by Anil Earnest, T. C. Sunilkumar and K. Silpa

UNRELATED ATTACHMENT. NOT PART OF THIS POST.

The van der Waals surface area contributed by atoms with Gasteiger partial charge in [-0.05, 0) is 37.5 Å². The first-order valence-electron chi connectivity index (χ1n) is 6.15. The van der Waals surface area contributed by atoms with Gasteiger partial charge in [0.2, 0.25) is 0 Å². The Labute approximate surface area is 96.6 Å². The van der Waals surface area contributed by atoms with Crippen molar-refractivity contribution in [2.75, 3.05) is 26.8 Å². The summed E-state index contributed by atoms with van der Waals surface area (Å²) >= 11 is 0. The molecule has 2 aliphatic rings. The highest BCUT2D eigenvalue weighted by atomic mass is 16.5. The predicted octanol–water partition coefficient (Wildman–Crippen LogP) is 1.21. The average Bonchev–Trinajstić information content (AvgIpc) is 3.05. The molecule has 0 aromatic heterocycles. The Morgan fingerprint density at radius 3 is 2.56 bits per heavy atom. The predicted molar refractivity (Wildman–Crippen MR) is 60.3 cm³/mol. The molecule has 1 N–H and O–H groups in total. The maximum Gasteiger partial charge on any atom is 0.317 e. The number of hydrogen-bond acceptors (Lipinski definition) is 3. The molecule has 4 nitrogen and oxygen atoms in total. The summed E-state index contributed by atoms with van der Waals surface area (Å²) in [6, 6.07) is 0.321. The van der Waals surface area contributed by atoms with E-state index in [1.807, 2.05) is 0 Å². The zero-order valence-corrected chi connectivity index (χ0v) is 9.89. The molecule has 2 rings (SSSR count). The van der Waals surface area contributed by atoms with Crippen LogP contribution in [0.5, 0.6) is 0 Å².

Differing views on the north-eastern Indian plate subduction and its seismic potential place the subduction process as relict, ceased, creeping, or fully locked, challenging the seismic hazard uncertainty estimates of Indo-Burmese Arc (IBA) at either extreme. To clear some of these contentions, we re-examine the state of the IBA stress field using available earthquake faulting mechanism solutions. Our stress inversion results underline the tectonic complexity and emphasize that the stress of this subduction is primarily driven by the northward oblique motion of the Indian Plate. Models highlight the presence of the least compressive stresses as the margin-normal component, all along the shallow sinking slab. Furthermore, solutions link the shallow strike-slip earthquakes with the lateral slab shear due to oblique slip-partitioning. Spatial variations in the Indian slab stress field indicate higher margin parallel compression at the Naga versus the Chin and Rakhine-Arakan segments, implying resistance to the northward motion of India, illuminating the buttressing effects on the IBA. Models also depict active shortening across the Kabaw Fault. Inversion solutions bring out a higher compressional environment toward the south, along the Sagaing Fault. Finally, based on the overall stress field variations, we speculate that the Rakhine-Bangladesh Megathrust could be a low-stress forearc, as across the arc interacting stress fields are weak, capable of generating megathrust ruptures. Being weak, the stress replenishment times could be longer than the mechanically strong subduction zones. Due to the spatial stress field variations and buttressing effects, the interface may exhibit a variable rupture mode.